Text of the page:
SIN is a thing so vile in itself; an object that God so essentially and eternally hates; a matter that lay with such burdensome weight and power upon Jesus; and was such a source of intense grief and distress to the darling Son of God, when it bowed down his sacred body and soul in the garden of Gethsemane, and pressed him down well-near into hell upon the cross, that every saint of God who has it opened up in his conscience by a true spiritual conviction, must become a spiritual mourner.
But apart from the weight of distressing convictions in the first work of grace on the soul when this mourning first begins, look at a child of God all through his course, to the day when he receives his immortal crown; take him all through the wilderness, from the moment that life divine enters his soul until the end of his days when the waves of Jordan are in sight, and he passes through its floods into the realms of bliss, he will be more or less a spiritual mourner on account of the evil that dwells in him. No, the more that he knows of his heart, the longer he walks in the divine life, and the more that sin is opened up to him as seen in the light of God's countenance, the more will he be a spiritual mourner. Sometimes he will mourn over the evils of his heart, that his lusts and corruptions are so strong, and he so weak against them; sometimes over the temptations that Satan has laid for his feet, in which he has been entangled, and by which he has been cast down; sometimes over the absence of God, and that he finds so little access to his blessed Majesty. Sometimes he will mourn as feeling how little grace he has; at another time he will grieve over his shortcomings and inability to realize that vital godliness in his soul which is stamped by the approbation of God as coming from himself. Sometimes he will mourn over his backslidings; how he has been tangled in and given way to his lusts; how he has been overcome by his temper; how he has murmured and fretted against God's dealings with him, so as at times to have been almost ready to break forth into cursing, commit suicide, or do something desperate.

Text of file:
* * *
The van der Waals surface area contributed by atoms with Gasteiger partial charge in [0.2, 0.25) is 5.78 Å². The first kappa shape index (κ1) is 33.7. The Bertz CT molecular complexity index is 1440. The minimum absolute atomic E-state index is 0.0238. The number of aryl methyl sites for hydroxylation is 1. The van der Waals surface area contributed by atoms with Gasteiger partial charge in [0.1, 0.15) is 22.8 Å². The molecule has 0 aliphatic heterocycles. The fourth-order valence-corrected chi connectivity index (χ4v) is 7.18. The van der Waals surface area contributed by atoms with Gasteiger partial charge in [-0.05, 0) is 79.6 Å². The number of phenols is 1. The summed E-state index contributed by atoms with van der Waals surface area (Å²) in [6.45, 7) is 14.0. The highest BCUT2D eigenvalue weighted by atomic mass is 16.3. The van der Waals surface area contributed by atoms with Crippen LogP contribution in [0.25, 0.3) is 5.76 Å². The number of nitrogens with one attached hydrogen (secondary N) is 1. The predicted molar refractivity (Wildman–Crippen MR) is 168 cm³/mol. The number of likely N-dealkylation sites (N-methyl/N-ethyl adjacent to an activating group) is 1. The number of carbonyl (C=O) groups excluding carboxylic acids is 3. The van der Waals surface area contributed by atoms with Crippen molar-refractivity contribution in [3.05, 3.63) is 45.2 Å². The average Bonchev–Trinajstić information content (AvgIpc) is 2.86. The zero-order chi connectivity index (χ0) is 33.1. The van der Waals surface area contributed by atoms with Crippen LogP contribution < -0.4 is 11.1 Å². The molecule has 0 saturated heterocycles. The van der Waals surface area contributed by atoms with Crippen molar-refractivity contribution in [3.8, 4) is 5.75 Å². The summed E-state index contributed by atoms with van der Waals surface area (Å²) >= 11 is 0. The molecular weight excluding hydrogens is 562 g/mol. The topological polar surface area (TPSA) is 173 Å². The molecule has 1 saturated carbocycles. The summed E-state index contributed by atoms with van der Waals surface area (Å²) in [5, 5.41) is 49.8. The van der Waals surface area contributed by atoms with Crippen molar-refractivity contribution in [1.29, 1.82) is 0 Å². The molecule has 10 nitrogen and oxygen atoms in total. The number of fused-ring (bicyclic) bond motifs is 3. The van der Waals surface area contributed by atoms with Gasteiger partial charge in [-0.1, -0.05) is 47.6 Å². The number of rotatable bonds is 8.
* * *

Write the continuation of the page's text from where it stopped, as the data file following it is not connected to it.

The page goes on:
As these and a thousand other evils are felt in a man's heart, they make him mourn, and as the text speaks, have ashes for his covering. He mourns also over his lack of fruitfulness--and that he cannot be, do, or say what he would. He has strong desires to adorn the doctrine of God in all things, to have spirituality of mind and a tender conscience; and to lead a life of faith, prayer, and watchfulness. But he is obliged to confess with the apostle, "For what I do is not the good I want to do; no, the evil I do not want to do--this I keep on doing." (Rom.7:19). For his mind is often, very often, doing the exact contrary. All these things, combined with Satan's powerful temptations, and his many misgivings on account of the hidings of God's face from him on account of his sins, with his thorough inability to cast off the burdens that press him down, sink him very low.
And when he cannot realize any manifestations of God's love, and all is dark and desolate, he seems as if he never knew anything aright, and is ready to cut himself off as a hypocrite or a dead professor. In addition to all this, he may have also to experience persecution for the truth's sake from those, perhaps, near and dear to him; so that it is not one, but many sorrows, that he has to wade through, so as at times to make him, in his feelings, of all men most miserable.
1. But the Lord, speaking of this mourner, has given certain definite MARKS by which he may be more clearly and distinctly known. He speaks, for instance, of "ashes" in connection with this spiritual mourner, for he has promised to give him "beauty for ashes." To understand this allusion, we must see what is the scriptural meaning of that emblem. In ancient times ashes were an outward token of mourning, much as black clothes are so with us. But they convey also a sense of deep humiliation. Job in his affliction sat down among the ashes. Sackcloth and ashes are often coupled in Scripture, as marks of mourning, as Job speaks, "I abhor myself, and repent in dust and ashes" (Job 42:6). When Tamar suffered dishonor from her brother, she tore her clothes and put ashes on her head, as an outward mark of mourning for her degradation and humiliation.